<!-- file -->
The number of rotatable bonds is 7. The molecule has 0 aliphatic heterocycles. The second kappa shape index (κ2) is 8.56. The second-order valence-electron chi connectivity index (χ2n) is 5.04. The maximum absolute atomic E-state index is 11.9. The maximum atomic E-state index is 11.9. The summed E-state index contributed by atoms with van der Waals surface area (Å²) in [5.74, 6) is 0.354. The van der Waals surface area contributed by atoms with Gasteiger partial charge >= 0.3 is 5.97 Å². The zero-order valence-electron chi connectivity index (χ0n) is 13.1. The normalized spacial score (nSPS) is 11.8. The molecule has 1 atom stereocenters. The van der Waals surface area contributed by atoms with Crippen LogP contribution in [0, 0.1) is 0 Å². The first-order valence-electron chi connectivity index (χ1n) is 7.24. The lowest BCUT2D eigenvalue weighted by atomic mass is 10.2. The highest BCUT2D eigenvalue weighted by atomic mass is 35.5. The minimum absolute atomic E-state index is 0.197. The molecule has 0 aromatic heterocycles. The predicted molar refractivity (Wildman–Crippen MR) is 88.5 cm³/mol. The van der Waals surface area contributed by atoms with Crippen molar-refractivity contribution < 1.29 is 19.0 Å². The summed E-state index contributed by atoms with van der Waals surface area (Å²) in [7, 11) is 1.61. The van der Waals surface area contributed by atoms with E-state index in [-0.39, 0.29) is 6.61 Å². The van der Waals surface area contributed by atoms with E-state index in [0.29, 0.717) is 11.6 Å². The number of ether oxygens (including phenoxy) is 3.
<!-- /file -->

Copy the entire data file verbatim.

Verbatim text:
The number of rotatable bonds is 7. The molecule has 0 aliphatic heterocycles. The second kappa shape index (κ2) is 8.56. The second-order valence-electron chi connectivity index (χ2n) is 5.04. The maximum absolute atomic E-state index is 11.9. The maximum atomic E-state index is 11.9. The summed E-state index contributed by atoms with van der Waals surface area (Å²) in [5.74, 6) is 0.354. The van der Waals surface area contributed by atoms with Gasteiger partial charge >= 0.3 is 5.97 Å². The zero-order valence-electron chi connectivity index (χ0n) is 13.1. The normalized spacial score (nSPS) is 11.8. The molecule has 1 atom stereocenters. The van der Waals surface area contributed by atoms with Crippen LogP contribution in [0, 0.1) is 0 Å². The first-order valence-electron chi connectivity index (χ1n) is 7.24. The lowest BCUT2D eigenvalue weighted by atomic mass is 10.2. The highest BCUT2D eigenvalue weighted by atomic mass is 35.5. The minimum absolute atomic E-state index is 0.197. The molecule has 0 aromatic heterocycles. The predicted molar refractivity (Wildman–Crippen MR) is 88.5 cm³/mol. The van der Waals surface area contributed by atoms with Crippen molar-refractivity contribution < 1.29 is 19.0 Å². The summed E-state index contributed by atoms with van der Waals surface area (Å²) in [7, 11) is 1.61. The van der Waals surface area contributed by atoms with E-state index in [-0.39, 0.29) is 6.61 Å². The van der Waals surface area contributed by atoms with E-state index in [0.29, 0.717) is 11.6 Å². The number of ether oxygens (including phenoxy) is 3.